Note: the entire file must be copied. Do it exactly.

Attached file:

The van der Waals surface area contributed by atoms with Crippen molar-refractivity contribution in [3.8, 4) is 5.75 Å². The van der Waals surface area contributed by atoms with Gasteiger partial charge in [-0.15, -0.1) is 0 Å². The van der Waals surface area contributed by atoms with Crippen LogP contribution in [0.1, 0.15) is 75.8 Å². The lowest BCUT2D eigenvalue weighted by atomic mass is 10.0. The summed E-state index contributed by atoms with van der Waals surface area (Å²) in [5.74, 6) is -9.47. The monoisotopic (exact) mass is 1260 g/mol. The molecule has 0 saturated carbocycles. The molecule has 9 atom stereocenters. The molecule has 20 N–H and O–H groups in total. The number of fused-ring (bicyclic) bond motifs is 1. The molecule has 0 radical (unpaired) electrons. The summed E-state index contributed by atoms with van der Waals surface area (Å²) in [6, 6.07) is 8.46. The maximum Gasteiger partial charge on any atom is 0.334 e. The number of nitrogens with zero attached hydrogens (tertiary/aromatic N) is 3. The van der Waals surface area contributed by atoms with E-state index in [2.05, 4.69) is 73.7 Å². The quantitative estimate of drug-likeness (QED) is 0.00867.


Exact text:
The van der Waals surface area contributed by atoms with Crippen molar-refractivity contribution in [3.8, 4) is 5.75 Å². The van der Waals surface area contributed by atoms with Gasteiger partial charge in [-0.15, -0.1) is 0 Å². The van der Waals surface area contributed by atoms with Crippen LogP contribution in [0.1, 0.15) is 75.8 Å². The lowest BCUT2D eigenvalue weighted by atomic mass is 10.0. The summed E-state index contributed by atoms with van der Waals surface area (Å²) in [5.74, 6) is -9.47. The monoisotopic (exact) mass is 1260 g/mol. The molecule has 0 saturated carbocycles. The molecule has 9 atom stereocenters. The molecule has 20 N–H and O–H groups in total. The number of fused-ring (bicyclic) bond motifs is 1. The molecule has 0 radical (unpaired) electrons. The summed E-state index contributed by atoms with van der Waals surface area (Å²) in [6, 6.07) is 8.46. The maximum Gasteiger partial charge on any atom is 0.334 e. The number of nitrogens with zero attached hydrogens (tertiary/aromatic N) is 3. The van der Waals surface area contributed by atoms with E-state index in [2.05, 4.69) is 73.7 Å². The quantitative estimate of drug-likeness (QED) is 0.00867.